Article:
And employees are not doing less, Bellone pointed out "what we do here is figure out how to become more productive, more efficient and innovative."
Innovations in Babylon have led to a variety of honors for the 41-year-old leader. In 2006 Babylon was the first town on Long Island to adopt energy star standards for new home construction and later adopted the most comprehensive green building code in the country. Bellone created a nationally recognized property assessed clean energy program, the first of its kind in the nation, and has traveled around the country to lecture about the groundbreaking initiative.
Even though advisors warned it wasn't a politically savvy move, in 2002 Bellone debuted Wyandanch Rising, a comprehensive revitalizing of the most economically distressed community on Long Island. Told the program wouldn't be "politically advantageous," Bellone said, "It's the right thing to do . . . Having the most distressed community on Long Island is offensive to me." The program, on the verge of implementation, has been recognized as one of 10 programs in the nation to showcase environmental neighborhood development standards.
When he conceived the program, Bellone knew it would take years to get off the ground. He said it was important to be innovative and "not be afraid to do the kind of long term, diligent work necessary to bring about positive change.
"One thing that bothers me," he continued, "is the focus on short term thinking." Leaders work on programs with the question 'What's gonna help me in the next election cycle?' in the back of their minds. "It's easy to focus on things that don't involve long term planning, but I think that's a terrible way to govern."
On the East End, the struggle to craft a fair program dealing with homeless sex offenders has dominated county discourse for years. In Babylon, Bellone implemented the first of its kind system to enforce residency restrictions on sex offenders. One of his first listening tour stops involved meeting with residents to discuss the issue. "No community should have to bear what Southampton and Riverhead had to bear," he said.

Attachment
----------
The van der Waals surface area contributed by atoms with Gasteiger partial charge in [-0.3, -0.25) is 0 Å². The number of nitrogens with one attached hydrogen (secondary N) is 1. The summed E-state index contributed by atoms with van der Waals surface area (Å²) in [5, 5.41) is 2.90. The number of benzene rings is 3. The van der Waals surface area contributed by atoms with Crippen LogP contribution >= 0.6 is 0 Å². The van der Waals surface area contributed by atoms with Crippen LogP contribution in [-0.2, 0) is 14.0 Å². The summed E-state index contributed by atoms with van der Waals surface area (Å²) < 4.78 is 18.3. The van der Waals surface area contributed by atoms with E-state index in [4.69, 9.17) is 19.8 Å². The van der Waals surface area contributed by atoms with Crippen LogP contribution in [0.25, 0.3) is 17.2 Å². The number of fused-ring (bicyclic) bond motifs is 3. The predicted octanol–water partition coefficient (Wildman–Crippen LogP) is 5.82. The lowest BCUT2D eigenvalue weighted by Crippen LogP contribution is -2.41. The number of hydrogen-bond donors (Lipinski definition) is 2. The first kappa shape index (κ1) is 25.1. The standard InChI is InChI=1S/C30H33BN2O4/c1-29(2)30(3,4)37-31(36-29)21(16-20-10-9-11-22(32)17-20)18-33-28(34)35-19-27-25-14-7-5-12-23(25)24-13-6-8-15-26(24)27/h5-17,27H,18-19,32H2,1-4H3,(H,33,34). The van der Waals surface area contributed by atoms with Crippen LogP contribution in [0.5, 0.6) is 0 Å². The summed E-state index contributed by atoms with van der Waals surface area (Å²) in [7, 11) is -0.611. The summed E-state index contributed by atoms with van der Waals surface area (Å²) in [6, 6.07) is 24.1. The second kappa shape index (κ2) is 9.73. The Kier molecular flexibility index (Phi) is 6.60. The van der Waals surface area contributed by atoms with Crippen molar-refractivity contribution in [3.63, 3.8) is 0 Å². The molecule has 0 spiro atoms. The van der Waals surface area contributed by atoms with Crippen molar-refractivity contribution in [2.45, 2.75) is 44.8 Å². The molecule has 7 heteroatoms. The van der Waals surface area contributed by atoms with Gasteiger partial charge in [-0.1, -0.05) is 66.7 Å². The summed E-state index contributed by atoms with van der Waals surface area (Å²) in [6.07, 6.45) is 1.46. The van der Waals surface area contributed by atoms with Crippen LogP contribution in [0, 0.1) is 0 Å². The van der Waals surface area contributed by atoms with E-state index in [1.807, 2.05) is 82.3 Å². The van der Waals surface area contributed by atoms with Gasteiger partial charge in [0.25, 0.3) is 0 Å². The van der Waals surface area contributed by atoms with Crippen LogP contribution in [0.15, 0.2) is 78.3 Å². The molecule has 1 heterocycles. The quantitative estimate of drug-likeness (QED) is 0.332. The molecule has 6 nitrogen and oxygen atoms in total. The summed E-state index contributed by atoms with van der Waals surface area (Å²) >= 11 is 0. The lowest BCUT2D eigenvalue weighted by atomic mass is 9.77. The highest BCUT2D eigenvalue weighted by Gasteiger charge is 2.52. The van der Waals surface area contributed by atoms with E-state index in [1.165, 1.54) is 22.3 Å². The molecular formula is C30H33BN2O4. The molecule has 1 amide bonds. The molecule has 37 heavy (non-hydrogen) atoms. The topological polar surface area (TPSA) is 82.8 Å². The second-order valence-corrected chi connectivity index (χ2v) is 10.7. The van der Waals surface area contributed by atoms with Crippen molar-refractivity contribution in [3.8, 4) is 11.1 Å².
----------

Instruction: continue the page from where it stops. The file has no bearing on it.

Bellone grew up in North Babylon. After earning a BA at Queens College in 1991 he joined the army, serving as a communications specialist stationed at Fort Leonard Wood in Missouri. He earned a masters degree in public administration by attending night school at Webster University.
When he came home, then town supervisor Rick Schaffer offered him a position in his public information office. Schaffer, who's currently the county Democratic Party leader, spoke highly of Bellone's work ethic. "We grew up on the same street in North Babylon," he related this week. "I've known him most of my life, and when he came back from the army, I wanted him to come work for me."
Bellone went to night school again while working in town hall, this time earning his law degree from Fordham University. In 1997, Bellone won a bid for town board, winning again when he ran for town supervisor in 2001.
"He's got an enormous amount of energy," Zwirn related, describing Bellone as "very low key, low maintenance." Few county executives in the past have had experience as a town supervisor, Zwirn pointed out, noting, "He's familiar with the problems facing towns. If he's elected, you're not going to see towns suing Suffolk County." Taking a poke at Levy, his former boss, Zwirn said Bellone's "the right guy for the times and he comes without attitude."